Some say hip-hop is dead but on Dublin’s Northside it’s giving a voice to disaffected youth in a way guitar strumming can’t match. James Redmond talks to Costello of Street Literature.
A gritty, urban poetry shines through Products of the Environment, a compilation album on Working Class Records. Track after track documents growing up with little in the way of options and realities dominated by drug abuse, crime and paranoia. Accompanying videos capture blighted estates full of hooded youth, pushed to the margins by the city’s economic apartheid. The sort of places the rest of us just cycle through.
As Costello tells me: “We want to give the youth positive shit to get into. We have that track on the record ‘Music And Crime’ that breaks it down. When we were growing up there was two things to do. We chose the music side over crime. We’re putting out albums instead of being locked up. My stand point is that hip hop music is all about putting out a positive message. We all go through struggles, but I wouldn’t be telling people to go out and sell crack or shoot people, it’s not right to do that.”
Chatting over the phone he tells me how Working Class Records was set up as a label to release Urban Intelligence’s Homemade Bombs mixtape around the end of 2004. At the time Urban Intelligence was opening up for Snoop Dog and Nas, and through the work of Lunatic they sketched their own sound. “Another major release would have been Lunatic’s Based On A True Story, that was his solo album in February 2009. A thousand copies were made and whacked out for free.”
“It’s the place of high rises, where hoods are disguises and crime hypnotises young teens til their blinded.” – MC Lunitic RIP.
Lunatic was a major trendsetter in the movement, one of the first MC’s to use a Dublin flow. Rapping and rhyming on the mic in verse, peppered with local slang and dialect. Tragically Lunatic died in 2009 from natural causes; he was born with a heart condition. There’s a track on the Street Literature album dedicated to him and Costello explains the heavy influence he still bears.
“I was rapping with an American accent til I was about fifteen or sixteen and someone turned around and went ‘here you’re not from the Bronx. You’re from the Blanch – you should rap like it.’ It was the same for Lunatic. He was the one that came out strong with the Dublin accent and started rocking it out heavy. Maybe around 2004 or that, with the Urban Intelligence stuff – pure grimey Dublin accent and lyricism.”
Working Class Records are firmly DIY. An earlier track recorded with Damo Dempsey attacks a music industry only interested in ‘holding back real music’ with ‘figures and dance routines.’ On Products of the Environment they sample jazz and Portishead, use street scape recordings and the voices of young lads chronicling cops calling them scumbags with zero reason. The latest release by Lethal Dialect carries a Creative Commons license, and like all their music, is being given away to build a scene. Costello told me how Lethal Dialect is getting his new album LD50 out.
“At first Lethal sold a few just to break even, because he put a lot into it – studio time and stuff but now that he broke even, he’s giving the rest out for free but not just to anybody, certain fans and not just anybody. He wants to be more careful who he gives them out to and make sure the right people get them.”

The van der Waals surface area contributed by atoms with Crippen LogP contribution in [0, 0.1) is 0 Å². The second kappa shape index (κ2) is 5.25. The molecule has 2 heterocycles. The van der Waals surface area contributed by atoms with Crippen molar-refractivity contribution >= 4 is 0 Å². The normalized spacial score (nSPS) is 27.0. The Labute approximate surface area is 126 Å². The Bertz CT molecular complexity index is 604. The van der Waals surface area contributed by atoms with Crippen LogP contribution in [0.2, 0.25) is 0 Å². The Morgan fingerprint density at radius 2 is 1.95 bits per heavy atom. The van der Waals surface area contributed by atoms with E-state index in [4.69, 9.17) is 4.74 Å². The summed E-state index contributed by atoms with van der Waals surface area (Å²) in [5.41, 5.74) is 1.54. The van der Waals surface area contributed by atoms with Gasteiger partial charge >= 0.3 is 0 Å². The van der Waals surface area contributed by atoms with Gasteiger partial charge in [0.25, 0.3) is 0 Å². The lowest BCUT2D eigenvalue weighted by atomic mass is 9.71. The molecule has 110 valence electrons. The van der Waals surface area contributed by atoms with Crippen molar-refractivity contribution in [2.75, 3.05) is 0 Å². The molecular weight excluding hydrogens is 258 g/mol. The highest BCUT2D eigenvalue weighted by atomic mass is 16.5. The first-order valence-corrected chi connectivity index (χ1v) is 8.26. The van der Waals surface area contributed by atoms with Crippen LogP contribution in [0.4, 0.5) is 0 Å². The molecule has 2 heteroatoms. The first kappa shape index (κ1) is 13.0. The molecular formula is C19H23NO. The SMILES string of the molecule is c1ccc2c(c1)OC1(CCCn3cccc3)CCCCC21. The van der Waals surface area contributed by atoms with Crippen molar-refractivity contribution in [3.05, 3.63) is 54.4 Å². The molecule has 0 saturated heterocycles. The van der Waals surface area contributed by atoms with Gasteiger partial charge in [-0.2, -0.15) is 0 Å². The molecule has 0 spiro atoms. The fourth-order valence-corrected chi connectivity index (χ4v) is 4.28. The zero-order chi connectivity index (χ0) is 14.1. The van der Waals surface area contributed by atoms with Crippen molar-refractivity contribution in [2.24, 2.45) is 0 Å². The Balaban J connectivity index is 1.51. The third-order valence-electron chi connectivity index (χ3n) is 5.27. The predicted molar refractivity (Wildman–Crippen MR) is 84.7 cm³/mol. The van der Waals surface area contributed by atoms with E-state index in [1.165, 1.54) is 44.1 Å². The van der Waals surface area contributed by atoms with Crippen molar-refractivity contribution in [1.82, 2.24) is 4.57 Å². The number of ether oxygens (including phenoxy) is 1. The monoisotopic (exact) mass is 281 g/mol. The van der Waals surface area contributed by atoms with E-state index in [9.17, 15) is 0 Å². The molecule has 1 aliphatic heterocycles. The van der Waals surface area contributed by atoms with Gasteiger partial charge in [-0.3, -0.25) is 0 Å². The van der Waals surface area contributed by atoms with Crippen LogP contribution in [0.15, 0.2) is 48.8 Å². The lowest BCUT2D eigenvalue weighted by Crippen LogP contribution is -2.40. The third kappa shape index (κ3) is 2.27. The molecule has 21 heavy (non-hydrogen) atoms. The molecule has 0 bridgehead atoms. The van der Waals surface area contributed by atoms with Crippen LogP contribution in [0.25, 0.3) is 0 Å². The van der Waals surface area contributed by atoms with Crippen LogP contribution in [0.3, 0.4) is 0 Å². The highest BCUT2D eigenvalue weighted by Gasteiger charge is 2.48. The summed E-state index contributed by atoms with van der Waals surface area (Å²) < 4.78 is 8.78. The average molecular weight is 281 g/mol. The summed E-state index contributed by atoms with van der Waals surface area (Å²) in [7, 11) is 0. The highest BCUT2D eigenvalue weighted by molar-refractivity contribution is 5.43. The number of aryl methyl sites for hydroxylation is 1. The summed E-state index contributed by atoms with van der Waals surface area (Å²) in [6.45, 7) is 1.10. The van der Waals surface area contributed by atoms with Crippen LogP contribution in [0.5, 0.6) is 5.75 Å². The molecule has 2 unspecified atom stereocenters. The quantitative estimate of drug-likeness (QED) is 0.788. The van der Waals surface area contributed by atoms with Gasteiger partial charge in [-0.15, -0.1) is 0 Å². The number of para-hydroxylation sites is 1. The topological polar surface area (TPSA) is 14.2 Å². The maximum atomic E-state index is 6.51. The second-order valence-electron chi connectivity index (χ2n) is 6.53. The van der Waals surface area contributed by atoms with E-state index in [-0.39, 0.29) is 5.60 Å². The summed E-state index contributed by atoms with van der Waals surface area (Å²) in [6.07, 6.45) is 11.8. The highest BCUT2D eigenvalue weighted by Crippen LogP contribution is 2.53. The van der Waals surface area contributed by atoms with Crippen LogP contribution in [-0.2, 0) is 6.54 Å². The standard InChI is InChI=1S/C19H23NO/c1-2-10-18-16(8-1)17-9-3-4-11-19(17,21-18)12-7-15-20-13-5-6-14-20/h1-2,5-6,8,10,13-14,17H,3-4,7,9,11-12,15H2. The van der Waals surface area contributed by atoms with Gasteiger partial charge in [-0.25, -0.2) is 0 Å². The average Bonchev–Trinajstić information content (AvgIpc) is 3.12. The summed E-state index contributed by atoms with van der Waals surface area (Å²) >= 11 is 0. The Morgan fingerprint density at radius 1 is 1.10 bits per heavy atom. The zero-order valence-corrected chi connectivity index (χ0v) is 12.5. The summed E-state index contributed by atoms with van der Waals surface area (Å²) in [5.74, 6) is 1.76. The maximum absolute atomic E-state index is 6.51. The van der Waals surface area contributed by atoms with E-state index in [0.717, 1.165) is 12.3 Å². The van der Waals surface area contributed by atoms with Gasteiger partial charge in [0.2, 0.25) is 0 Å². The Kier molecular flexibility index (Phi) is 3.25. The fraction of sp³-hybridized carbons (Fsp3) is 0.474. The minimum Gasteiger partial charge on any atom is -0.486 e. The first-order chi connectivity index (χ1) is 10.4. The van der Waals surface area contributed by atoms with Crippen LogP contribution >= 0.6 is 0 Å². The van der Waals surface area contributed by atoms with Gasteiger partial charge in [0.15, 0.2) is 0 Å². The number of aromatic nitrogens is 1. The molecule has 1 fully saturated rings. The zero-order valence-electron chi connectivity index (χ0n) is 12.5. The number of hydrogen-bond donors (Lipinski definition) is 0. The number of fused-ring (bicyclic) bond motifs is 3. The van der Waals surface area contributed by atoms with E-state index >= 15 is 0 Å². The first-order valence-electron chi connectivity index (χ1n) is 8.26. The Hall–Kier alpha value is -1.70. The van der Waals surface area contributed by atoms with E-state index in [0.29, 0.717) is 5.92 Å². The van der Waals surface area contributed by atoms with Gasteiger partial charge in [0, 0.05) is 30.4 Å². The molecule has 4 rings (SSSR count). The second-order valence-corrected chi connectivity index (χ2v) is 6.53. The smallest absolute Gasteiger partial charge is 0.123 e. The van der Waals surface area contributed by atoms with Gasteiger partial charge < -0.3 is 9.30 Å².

While the UK has an MC culture going back several generations – this group of Northside MC’s and producers are finding their voice in what’s almost a vacuum. They are definitely not helped by a general attitude that rappers in an Irish accent automatically equate with shit, while other Dublin rappers like Lecs Luther blow up all over the blogosphere with their Odd Future mimicry. How do they feel about this?
“It’s about being ourselves as well. If you sound like an American there are going to be people laughing at it thinking it’s corny and ‘what the fuck are you on about?’. Yer man Lecs Luther, he’s slick and all – but we’re traditional Dublin MC’s even though we’re not established yet. It’s ten years after we started and as far as we are concerned, me and the lads I do music with, we have the quality sussed, how we want to sound and the way we can put our rhymes together. We’ve studied it a long time and feel we have our own style. So it’s our own thing now. It’s a Dublin thing. Like you say London has its own style but we feel Dublin has its own style now.”
One of the most interesting things you find when talking to Costello is just how self-aware this crew are, how they have studied their craft and are blending wider influences into a distinct sound. “The style of hip hop we’re trying to bring out is similar to what you would have heard in the 90’s in New York. That’s how we feel. Not saying that’s how we want to sound – but that’s how we feel hip hop should be best represented. But then Dublin is its own place, it has its own slang that’s different to anywhere else. And our own accent of course – that’s very different to anywhere in the world.”
It’s not just a litany of street tales, they are also hugely political with harsh lyrics that capture a city defined by an economic apartheid overseen by suits, bureaucrats and politicians that sell out their communities. Costello explained how their logo represents this.
“If you look at the logo for it, it’s a stick man carrying the mic over his shoulder and it’s a heavy load on him. Where we’re coming from we’re representing all the shit, it’s a heavy load for us and its not an easy road or thing to do.”
Glitchy instrumental hip hop might dominate the taste maker’s playlist, but this take on classic hip-hop might see exactly the sort of voices that were silenced during the boom, finally break through.
You can check out the label’s output at www.workinclassrecords.com